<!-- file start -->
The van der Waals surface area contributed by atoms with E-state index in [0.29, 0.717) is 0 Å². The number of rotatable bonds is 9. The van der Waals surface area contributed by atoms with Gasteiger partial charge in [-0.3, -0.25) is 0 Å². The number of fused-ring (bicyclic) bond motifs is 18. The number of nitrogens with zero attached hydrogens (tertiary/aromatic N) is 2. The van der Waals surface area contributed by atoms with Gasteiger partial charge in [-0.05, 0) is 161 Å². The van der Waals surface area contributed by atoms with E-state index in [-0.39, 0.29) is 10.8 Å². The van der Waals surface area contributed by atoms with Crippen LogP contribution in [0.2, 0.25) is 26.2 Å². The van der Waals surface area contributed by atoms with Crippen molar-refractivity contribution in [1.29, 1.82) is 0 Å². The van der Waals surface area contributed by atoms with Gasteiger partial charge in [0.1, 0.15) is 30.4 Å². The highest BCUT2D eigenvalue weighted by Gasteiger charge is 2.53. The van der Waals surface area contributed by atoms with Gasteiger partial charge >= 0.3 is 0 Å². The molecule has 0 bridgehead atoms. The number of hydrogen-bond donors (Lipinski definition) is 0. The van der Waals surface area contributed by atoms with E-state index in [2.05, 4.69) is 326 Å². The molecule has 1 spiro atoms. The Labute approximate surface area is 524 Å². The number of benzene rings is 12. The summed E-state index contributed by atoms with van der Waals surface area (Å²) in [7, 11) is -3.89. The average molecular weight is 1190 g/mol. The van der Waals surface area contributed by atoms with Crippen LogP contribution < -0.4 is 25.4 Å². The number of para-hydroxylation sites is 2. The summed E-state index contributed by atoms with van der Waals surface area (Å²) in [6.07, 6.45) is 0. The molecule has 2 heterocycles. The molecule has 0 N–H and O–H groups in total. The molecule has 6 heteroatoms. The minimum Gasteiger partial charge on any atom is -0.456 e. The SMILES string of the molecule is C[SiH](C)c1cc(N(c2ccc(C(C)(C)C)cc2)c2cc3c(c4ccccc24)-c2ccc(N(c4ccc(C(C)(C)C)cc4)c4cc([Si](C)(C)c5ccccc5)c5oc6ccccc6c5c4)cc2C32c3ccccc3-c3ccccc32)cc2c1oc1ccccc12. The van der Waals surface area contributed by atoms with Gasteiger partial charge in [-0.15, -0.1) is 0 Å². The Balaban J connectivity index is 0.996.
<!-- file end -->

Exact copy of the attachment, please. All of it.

The van der Waals surface area contributed by atoms with E-state index in [0.29, 0.717) is 0 Å². The number of rotatable bonds is 9. The van der Waals surface area contributed by atoms with Gasteiger partial charge in [-0.3, -0.25) is 0 Å². The number of fused-ring (bicyclic) bond motifs is 18. The number of nitrogens with zero attached hydrogens (tertiary/aromatic N) is 2. The van der Waals surface area contributed by atoms with Gasteiger partial charge in [-0.05, 0) is 161 Å². The van der Waals surface area contributed by atoms with E-state index in [-0.39, 0.29) is 10.8 Å². The van der Waals surface area contributed by atoms with Crippen LogP contribution in [0.2, 0.25) is 26.2 Å². The van der Waals surface area contributed by atoms with Crippen molar-refractivity contribution in [1.29, 1.82) is 0 Å². The van der Waals surface area contributed by atoms with Gasteiger partial charge in [0.1, 0.15) is 30.4 Å². The highest BCUT2D eigenvalue weighted by Gasteiger charge is 2.53. The van der Waals surface area contributed by atoms with Gasteiger partial charge >= 0.3 is 0 Å². The molecule has 0 bridgehead atoms. The number of hydrogen-bond donors (Lipinski definition) is 0. The van der Waals surface area contributed by atoms with E-state index in [2.05, 4.69) is 326 Å². The molecule has 1 spiro atoms. The Labute approximate surface area is 524 Å². The number of benzene rings is 12. The summed E-state index contributed by atoms with van der Waals surface area (Å²) in [7, 11) is -3.89. The average molecular weight is 1190 g/mol. The van der Waals surface area contributed by atoms with Crippen LogP contribution < -0.4 is 25.4 Å². The number of para-hydroxylation sites is 2. The summed E-state index contributed by atoms with van der Waals surface area (Å²) in [6.07, 6.45) is 0. The molecule has 2 heterocycles. The molecule has 0 N–H and O–H groups in total. The molecule has 6 heteroatoms. The minimum Gasteiger partial charge on any atom is -0.456 e. The SMILES string of the molecule is C[SiH](C)c1cc(N(c2ccc(C(C)(C)C)cc2)c2cc3c(c4ccccc24)-c2ccc(N(c4ccc(C(C)(C)C)cc4)c4cc([Si](C)(C)c5ccccc5)c5oc6ccccc6c5c4)cc2C32c3ccccc3-c3ccccc32)cc2c1oc1ccccc12. The van der Waals surface area contributed by atoms with Gasteiger partial charge in [-0.15, -0.1) is 0 Å². The Balaban J connectivity index is 0.996.